State Rep. Peck takes on critics in debate over university professor columns

State Rep. Virgil Peck testified Wednesday in favor of House Bill 2234, which would prevent university professors from using their official titles in newspaper opinion columns. But he steadfastly denied that he was the one who requested the bill, and he had a few choice words for anyone who says otherwise.

“I want it to be known publicly, for any fruitcake that may want to write something about me, I did not author the bill. I did not ask for the bill to be written,” Peck said. “Merely as a courtesy to the chairman of the Local Government Committee (Rep. Steve Huebert, R-Valley Center), I introduced it as a committee bill.”

The bill would prohibit any employee of a public higher education institution from using his or her official title when authoring or contributing to a newspaper opinion column. The policy would apply only when those opinion columns concern “a person who currently holds any elected public office in this state, a person who is a candidate for any elected public office in this state or any matter pending before any legislative or public body in this state.”

Although no one who testified in favor of the bill would say specifically what prompted it, many have suggested it is a response to columns written by a group of university professors, mainly in political science, under the heading “Insight Kansas.”

That group includes Kansas University professor Burdett Loomis; Emporia State University professor Michael Smith; Fort Hays State University professor Chapman Rackaway; and Wichita State University professor Ed Flentje, among others.

During the last election cycle, several of those columns were highly critical of policies enacted by Gov. Sam Brownback and the Republican-led Legislature.

Both Peck and Rep. Joe Seiwert, R-Pretty Prairie, the only other person to speak in favor of the bill, said university employees should be free to speak their minds as individuals. But when expressing political opinions, they said university employees should not be allowed to use their university affiliation.

There is no mention in the bill about how the state would prevent newspapers from printing those official titles anyway, if they choose to do so.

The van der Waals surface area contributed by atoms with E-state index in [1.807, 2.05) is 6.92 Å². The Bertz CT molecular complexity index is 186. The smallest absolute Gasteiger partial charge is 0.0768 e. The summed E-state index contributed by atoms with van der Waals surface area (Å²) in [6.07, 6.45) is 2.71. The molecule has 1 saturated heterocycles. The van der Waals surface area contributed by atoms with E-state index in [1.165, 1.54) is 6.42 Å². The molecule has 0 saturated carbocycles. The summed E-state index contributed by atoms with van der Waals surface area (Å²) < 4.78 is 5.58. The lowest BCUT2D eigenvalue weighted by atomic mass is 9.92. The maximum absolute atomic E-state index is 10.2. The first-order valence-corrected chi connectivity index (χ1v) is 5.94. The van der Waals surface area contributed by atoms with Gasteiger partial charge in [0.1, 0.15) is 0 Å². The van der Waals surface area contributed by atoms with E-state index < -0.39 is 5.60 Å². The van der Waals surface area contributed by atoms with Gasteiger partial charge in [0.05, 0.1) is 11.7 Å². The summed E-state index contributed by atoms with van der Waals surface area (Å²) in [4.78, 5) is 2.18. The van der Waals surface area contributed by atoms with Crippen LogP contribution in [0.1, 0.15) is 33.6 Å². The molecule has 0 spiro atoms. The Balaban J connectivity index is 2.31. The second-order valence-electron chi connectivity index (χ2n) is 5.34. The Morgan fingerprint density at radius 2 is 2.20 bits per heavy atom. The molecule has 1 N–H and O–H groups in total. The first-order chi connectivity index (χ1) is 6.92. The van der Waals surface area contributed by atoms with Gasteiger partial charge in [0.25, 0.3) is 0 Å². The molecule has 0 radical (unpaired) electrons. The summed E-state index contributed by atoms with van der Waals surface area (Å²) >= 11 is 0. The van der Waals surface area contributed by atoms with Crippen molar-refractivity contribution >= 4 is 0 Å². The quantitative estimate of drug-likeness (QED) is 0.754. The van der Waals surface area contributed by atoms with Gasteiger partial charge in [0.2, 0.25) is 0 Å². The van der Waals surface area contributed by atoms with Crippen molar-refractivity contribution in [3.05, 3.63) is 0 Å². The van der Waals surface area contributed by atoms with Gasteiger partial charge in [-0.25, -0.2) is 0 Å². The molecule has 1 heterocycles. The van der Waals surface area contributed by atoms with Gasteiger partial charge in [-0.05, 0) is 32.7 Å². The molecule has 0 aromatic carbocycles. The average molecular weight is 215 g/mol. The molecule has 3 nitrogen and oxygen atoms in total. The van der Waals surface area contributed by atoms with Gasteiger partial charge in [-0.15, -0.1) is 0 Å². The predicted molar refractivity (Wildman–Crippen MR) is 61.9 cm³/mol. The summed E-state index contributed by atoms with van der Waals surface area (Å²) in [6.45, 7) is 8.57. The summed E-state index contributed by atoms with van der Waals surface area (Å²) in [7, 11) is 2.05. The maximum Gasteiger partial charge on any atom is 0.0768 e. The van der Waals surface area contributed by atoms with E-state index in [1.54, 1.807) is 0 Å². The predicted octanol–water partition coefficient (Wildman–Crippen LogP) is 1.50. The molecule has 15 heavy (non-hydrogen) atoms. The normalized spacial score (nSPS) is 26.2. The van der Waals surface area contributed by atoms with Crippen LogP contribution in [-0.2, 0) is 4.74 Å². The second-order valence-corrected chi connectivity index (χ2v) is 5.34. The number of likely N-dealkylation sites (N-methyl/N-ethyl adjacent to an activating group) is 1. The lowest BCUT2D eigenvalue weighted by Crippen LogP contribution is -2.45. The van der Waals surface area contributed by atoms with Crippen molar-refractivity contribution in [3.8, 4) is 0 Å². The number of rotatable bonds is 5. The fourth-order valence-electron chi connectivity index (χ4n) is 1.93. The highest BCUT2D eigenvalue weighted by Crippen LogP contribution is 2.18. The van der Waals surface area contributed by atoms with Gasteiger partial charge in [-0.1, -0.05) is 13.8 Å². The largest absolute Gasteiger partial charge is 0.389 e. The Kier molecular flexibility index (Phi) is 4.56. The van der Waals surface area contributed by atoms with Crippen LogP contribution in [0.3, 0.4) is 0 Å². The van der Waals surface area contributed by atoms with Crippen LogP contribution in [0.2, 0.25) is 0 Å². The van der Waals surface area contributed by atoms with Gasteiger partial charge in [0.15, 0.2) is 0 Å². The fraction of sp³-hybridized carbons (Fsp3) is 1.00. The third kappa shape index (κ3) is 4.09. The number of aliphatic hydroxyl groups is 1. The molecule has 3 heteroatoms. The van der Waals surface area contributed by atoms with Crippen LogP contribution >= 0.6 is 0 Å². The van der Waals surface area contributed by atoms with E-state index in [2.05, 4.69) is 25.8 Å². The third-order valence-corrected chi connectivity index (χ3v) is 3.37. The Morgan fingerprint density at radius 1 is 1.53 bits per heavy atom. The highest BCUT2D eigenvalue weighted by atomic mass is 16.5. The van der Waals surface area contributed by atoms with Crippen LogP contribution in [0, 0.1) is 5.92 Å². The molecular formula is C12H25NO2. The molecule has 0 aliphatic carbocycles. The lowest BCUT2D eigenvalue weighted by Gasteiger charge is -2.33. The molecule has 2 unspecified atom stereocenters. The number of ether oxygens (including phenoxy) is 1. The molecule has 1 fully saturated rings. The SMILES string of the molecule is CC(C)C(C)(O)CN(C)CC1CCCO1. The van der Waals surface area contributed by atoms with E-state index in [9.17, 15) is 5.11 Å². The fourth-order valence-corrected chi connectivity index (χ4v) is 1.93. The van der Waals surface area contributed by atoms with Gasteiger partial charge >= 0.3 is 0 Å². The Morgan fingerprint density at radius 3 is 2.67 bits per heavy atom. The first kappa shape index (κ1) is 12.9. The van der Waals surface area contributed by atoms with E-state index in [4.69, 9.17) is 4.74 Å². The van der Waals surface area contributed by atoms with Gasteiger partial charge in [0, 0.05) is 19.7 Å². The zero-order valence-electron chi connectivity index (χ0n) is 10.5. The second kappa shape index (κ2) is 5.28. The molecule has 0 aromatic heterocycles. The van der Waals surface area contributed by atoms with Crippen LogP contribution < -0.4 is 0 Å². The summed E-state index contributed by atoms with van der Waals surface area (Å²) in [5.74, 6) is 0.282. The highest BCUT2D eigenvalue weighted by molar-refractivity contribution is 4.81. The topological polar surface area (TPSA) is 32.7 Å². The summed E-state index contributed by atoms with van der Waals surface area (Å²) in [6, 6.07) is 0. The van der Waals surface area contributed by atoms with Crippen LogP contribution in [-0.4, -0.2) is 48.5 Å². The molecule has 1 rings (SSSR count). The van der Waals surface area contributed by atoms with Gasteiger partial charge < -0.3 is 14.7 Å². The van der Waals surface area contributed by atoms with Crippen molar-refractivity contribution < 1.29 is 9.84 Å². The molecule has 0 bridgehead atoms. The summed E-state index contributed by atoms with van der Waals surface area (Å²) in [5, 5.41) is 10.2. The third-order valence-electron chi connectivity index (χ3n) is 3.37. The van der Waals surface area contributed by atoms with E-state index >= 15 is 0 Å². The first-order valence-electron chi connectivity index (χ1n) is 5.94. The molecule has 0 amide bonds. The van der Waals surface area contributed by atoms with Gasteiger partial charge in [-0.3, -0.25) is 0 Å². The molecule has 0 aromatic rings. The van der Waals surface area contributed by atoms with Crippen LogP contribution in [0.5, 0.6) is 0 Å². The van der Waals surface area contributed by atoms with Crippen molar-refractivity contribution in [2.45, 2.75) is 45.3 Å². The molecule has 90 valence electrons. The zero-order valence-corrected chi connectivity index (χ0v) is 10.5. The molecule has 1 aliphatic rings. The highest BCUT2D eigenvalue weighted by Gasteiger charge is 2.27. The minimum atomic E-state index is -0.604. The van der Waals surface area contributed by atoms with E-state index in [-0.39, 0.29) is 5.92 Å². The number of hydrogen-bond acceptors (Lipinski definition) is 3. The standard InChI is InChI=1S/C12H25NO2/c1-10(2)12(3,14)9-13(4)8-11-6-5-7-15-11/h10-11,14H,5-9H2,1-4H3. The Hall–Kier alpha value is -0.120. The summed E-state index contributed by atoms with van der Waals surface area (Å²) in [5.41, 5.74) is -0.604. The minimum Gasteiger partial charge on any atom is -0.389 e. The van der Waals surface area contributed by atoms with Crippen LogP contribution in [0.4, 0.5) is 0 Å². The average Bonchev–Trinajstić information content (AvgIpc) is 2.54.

Both men were asked several times why higher education employees were singled out in the bill, and not any other state employee. They responded by saying they had not seen examples or heard complaints about employees in other agencies engaging in that activity.

But Rep. Ed Trimmer, D-Winfield, brought up an example, pointing out a column that had been written during the campaign by Flentje of Wichita State, “making a statement that he thought the governor’s policies were flawed.”

“It was responded to by the state budget director (Shawn Sullivan) who used his title to say the governor’s policies, these were incorrect, this was not part of the governor’s policy,” Trimmer said. “Under this bill, that professor of economics could not say he was a professor of economics at the Hugo Wall Institute of Public Policy at Wichita State University, but the governor’s economic budget director could use his title.”

Mark Desetti, a lobbyist for the Kansas National Education Association, testified against the bill, calling it a “slippery slope” that could eventually lead to silencing school superintendents and teachers from writing columns or letters to the editor criticizing funding cuts or other state education policies.

The committee only heard testimony on the bill Wednesday. There was no announcement about when the panel might vote on whether to send it to the full House for consideration.